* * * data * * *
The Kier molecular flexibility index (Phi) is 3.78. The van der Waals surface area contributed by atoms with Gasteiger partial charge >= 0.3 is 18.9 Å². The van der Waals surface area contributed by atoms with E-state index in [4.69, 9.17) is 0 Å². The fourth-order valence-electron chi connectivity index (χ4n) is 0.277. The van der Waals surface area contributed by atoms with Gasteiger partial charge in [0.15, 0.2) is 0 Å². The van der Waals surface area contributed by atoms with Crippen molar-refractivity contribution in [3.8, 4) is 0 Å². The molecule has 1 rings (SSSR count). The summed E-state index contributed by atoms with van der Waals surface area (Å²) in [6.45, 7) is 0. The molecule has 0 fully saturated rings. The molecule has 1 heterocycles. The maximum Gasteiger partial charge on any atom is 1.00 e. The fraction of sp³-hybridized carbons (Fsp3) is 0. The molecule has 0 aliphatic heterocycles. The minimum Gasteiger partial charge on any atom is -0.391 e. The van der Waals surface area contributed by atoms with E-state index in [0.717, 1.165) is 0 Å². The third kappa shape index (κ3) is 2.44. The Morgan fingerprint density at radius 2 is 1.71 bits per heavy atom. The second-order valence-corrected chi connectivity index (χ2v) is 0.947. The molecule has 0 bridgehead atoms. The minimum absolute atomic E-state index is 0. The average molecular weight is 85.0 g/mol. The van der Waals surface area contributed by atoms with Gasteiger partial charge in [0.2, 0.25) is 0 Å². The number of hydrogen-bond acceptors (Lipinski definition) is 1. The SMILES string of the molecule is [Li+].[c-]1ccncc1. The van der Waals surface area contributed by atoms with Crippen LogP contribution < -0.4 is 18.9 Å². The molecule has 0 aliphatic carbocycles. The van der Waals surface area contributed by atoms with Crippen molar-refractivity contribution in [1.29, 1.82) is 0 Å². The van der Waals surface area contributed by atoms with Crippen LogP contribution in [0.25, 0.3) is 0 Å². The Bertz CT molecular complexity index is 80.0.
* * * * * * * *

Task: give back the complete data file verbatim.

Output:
The Kier molecular flexibility index (Phi) is 3.78. The van der Waals surface area contributed by atoms with Gasteiger partial charge >= 0.3 is 18.9 Å². The van der Waals surface area contributed by atoms with E-state index in [4.69, 9.17) is 0 Å². The fourth-order valence-electron chi connectivity index (χ4n) is 0.277. The van der Waals surface area contributed by atoms with Gasteiger partial charge in [0.15, 0.2) is 0 Å². The van der Waals surface area contributed by atoms with Crippen molar-refractivity contribution in [3.8, 4) is 0 Å². The molecule has 1 rings (SSSR count). The summed E-state index contributed by atoms with van der Waals surface area (Å²) in [6.45, 7) is 0. The molecule has 0 fully saturated rings. The molecule has 1 heterocycles. The maximum Gasteiger partial charge on any atom is 1.00 e. The fraction of sp³-hybridized carbons (Fsp3) is 0. The molecule has 0 aliphatic heterocycles. The minimum Gasteiger partial charge on any atom is -0.391 e. The van der Waals surface area contributed by atoms with E-state index in [0.717, 1.165) is 0 Å². The third kappa shape index (κ3) is 2.44. The Morgan fingerprint density at radius 2 is 1.71 bits per heavy atom. The second-order valence-corrected chi connectivity index (χ2v) is 0.947. The molecule has 0 bridgehead atoms. The minimum absolute atomic E-state index is 0. The average molecular weight is 85.0 g/mol. The van der Waals surface area contributed by atoms with Gasteiger partial charge in [0.2, 0.25) is 0 Å². The number of hydrogen-bond acceptors (Lipinski definition) is 1. The SMILES string of the molecule is [Li+].[c-]1ccncc1. The van der Waals surface area contributed by atoms with Crippen LogP contribution < -0.4 is 18.9 Å². The molecule has 0 aliphatic carbocycles. The van der Waals surface area contributed by atoms with Crippen molar-refractivity contribution in [1.29, 1.82) is 0 Å². The van der Waals surface area contributed by atoms with Crippen LogP contribution in [0.25, 0.3) is 0 Å². The Bertz CT molecular complexity index is 80.0.